Puppies and prodegies
Keri O'Mara | Thursday, February 27, 2014
Let’s talk about Air Bud.
Most of us are familiar with the ‘90s film that documents the unexpectedly impressive athletic abilities of America’s most loveable Golden-Labrador mix and the charming human-animal friendship that comes along the way.
Seems harmless, right?
Not quite. I’ve spent an embarrassing amount of time this semester considering Air Bud through an analytical lens. When you take a step back, disregarding nostalgia for Buddy and his basketball sneakers, the entire concept of Air Bud becomes ridiculous.
First, let’s just think about the premise of the movie itself. The Yahoo! Movies plot summary reads as follows: “Josh meets a Golden Retriever and finds out that he can play basketball.” Even though the plot is based on the athletic abilities of a real-life rescue dog, I’m sure someone must have addressed the fact that it was slightly unrealistic.
But not only did this movie get produced, it became a franchise. As of this year, there are 14 movies in the franchise. Fourteen. Buddy showcased his talents in a variety of sports and produced equally gifted offspring, stars of the ever-popular spin-off series “Air Buddies.” In addition to being canine athletic prodigies, these puppies also conveniently have the ability to talk. What’s even more impressive is that these English-speaking puppies go on adventures, ranging from visiting Alaska to traveling to outer space, even managing to develop supernatural abilities in the 2013 smash-hit “Super Buddies.”
The topic of Air Bud has become way too important to me recently, much to the annoyance of anyone who interacts with me. It’s not that I’m angry that a movie about a Golden Retriever who loves pudding and sports made somewhere around $23 million. I’m not even jealous that a four-legged creature is better at sports than I’ll ever be.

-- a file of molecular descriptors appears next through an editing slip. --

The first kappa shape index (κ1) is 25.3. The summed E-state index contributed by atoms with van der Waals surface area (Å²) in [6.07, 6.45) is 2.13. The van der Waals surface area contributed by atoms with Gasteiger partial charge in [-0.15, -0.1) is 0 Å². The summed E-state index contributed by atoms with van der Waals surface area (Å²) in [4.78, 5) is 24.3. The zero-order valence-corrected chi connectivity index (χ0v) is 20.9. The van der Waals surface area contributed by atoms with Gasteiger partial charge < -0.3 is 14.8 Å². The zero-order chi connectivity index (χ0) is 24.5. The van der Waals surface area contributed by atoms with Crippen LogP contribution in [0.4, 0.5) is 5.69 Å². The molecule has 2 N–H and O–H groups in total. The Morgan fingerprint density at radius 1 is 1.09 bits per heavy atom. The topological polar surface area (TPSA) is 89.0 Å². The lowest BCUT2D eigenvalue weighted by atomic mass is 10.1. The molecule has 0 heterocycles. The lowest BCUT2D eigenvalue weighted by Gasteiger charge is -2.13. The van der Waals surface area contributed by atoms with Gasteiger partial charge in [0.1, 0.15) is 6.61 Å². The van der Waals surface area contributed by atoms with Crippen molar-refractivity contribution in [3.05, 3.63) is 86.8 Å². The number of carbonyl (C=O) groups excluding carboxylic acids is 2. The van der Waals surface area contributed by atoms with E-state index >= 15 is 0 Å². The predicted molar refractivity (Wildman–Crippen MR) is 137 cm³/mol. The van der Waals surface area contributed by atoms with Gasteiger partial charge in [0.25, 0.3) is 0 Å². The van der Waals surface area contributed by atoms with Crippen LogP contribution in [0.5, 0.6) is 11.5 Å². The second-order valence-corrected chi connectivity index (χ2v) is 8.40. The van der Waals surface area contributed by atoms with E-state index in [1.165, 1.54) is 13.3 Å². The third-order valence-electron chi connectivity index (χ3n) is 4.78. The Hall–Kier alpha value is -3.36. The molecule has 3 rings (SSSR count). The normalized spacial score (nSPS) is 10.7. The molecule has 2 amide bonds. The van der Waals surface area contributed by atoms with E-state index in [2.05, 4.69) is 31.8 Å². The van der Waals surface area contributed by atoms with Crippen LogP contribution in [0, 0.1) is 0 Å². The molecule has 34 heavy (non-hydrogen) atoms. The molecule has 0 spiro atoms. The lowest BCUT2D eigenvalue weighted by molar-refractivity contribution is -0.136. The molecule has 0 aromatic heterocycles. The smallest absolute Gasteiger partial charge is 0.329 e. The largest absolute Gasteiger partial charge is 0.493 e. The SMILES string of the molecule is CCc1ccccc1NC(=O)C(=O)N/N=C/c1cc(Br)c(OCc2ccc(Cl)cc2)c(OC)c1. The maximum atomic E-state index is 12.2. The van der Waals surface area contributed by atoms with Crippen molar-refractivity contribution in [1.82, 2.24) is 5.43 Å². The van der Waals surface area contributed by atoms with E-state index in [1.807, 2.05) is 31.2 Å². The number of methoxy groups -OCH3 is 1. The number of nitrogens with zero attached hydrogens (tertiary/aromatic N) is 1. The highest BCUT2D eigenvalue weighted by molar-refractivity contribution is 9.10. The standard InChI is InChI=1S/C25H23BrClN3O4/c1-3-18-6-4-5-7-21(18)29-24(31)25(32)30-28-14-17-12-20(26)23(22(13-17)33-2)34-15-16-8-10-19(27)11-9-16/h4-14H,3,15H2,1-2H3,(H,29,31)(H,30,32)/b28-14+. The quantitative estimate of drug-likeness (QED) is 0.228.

More than anything, I have a newfound appreciation for the film. In a modern society characterized by rationality, it’s refreshing to see the success of a film series based on an absurdly unfeasible portrait of canine athleticism. I’d even go so far as to say the producers of “Air Bud” are cinematic revolutionaries. They ingeniously used the loveable charm of Buddy the basketball-playing dog to distract an entire generation of American audiences from the fact that they were watching a movie about a basketball-playing dog.
I recently discovered that a new “Air Buddies” film is being released in 2015. When asked if I have the desire see what the next outrageous adventure of the canine sports sensations will be, the answer is ‘definitely.’ I’m committed to doing my part in making sure the film legacy of Buddy lives on in all of its blatantly unrealistic glory.
The views expressed in this column are those of the author and not necessarily those of The Observer.